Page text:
A Portland Trail Blazers trade for Jerami Grant:
Okay so the only way that this trade makes any sort of sense money-wise is if Robert Covington is involved. The Blazers would be flipping half a season of Covington while replacing his minutes with Jerami Grant for another season. Even though the Blazers are bad, this is a good way for them to retain the asset rather than letting it go (although it would come at a price).
The problem is that the Pistons have no reason to want Covington. He is a dream for a contending team but does nothing for Detroit. Thus, that is why Detroit could loop in a third team that would really want Covington and would be willing to pay assets for it.
That is how we get to this three-team deal that makes sense for all three sides.
We already touched on why this makes sense from the Blazers’ standpoint. As far as the Warriors are concerned, Covington is the perfect type of player to put on that roster. He can be a lethal shooter as a catch and shoot option, especially in that offense, and is someone who plays really good defense at can be the small-ball center.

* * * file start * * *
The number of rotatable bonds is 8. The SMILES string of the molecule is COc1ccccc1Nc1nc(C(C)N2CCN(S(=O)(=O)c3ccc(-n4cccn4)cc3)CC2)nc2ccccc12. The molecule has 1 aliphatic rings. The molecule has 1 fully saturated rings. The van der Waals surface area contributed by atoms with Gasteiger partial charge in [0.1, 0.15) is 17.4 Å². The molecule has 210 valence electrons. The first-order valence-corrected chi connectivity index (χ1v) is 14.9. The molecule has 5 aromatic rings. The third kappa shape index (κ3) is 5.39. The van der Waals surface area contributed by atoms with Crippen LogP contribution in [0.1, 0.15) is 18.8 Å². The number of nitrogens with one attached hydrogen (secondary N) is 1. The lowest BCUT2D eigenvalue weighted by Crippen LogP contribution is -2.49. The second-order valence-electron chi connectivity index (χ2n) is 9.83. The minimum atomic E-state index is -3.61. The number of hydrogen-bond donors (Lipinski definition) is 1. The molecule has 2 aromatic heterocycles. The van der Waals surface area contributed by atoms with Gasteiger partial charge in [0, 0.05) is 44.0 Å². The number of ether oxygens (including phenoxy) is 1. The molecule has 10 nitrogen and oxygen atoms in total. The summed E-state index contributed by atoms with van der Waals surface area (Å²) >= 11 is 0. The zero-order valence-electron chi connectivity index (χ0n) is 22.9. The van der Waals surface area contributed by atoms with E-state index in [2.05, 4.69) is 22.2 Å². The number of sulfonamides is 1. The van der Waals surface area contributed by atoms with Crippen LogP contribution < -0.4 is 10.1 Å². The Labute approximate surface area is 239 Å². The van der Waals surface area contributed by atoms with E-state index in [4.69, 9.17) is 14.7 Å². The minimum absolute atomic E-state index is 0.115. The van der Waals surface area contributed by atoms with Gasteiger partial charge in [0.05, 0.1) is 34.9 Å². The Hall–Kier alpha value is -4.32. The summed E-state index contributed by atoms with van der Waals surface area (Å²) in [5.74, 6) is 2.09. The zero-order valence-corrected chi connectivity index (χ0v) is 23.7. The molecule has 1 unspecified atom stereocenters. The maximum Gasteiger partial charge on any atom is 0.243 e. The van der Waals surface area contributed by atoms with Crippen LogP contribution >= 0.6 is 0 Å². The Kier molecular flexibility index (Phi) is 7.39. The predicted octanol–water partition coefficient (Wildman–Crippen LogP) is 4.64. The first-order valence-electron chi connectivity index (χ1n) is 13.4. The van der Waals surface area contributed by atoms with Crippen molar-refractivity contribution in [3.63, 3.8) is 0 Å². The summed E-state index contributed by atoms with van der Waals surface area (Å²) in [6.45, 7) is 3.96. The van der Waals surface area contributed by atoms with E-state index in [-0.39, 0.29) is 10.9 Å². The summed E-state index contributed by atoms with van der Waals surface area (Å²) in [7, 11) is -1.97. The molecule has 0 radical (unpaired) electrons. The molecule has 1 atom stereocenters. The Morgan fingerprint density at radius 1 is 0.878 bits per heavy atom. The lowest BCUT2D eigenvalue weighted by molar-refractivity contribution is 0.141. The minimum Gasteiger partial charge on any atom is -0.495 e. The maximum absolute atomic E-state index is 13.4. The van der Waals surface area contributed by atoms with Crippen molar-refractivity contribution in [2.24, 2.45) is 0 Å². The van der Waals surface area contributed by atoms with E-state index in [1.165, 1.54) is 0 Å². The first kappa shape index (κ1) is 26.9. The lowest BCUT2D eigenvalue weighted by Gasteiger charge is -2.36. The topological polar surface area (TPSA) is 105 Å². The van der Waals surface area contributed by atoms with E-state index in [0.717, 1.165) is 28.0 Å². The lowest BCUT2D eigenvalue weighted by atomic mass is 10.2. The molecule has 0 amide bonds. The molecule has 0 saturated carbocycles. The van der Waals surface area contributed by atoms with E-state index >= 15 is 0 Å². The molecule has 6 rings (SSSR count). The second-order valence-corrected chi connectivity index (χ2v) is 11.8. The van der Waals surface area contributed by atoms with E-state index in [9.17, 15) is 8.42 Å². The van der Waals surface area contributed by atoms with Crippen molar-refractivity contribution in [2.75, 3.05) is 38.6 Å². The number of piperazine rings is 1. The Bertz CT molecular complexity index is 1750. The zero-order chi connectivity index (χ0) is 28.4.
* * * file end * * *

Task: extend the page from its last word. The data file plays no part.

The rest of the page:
While Grant has a higher ceiling, Covington is much more valuable to the Warriors and their scheme than Grant would be. Grant would not be a great fit while Covington is the perfect fit. The Warriors would love to pull off a trade like this for Covington but the Blazers probably aren’t going to trade him for Moses Moody and a pick in the 20s but Detroit will.
All in all Detroit would get a recent lottery pick in Moody, some other assets that they can flip to contenders for second-round picks and two first-round picks all for Jerami Grant.
The Blazers get to retain the asset and the Warriors get a really scaring closing five of Stephen Curry, Klay Thompson, Jordan Poole/Andrew Wiggins, Robert Covington and Draymond Green.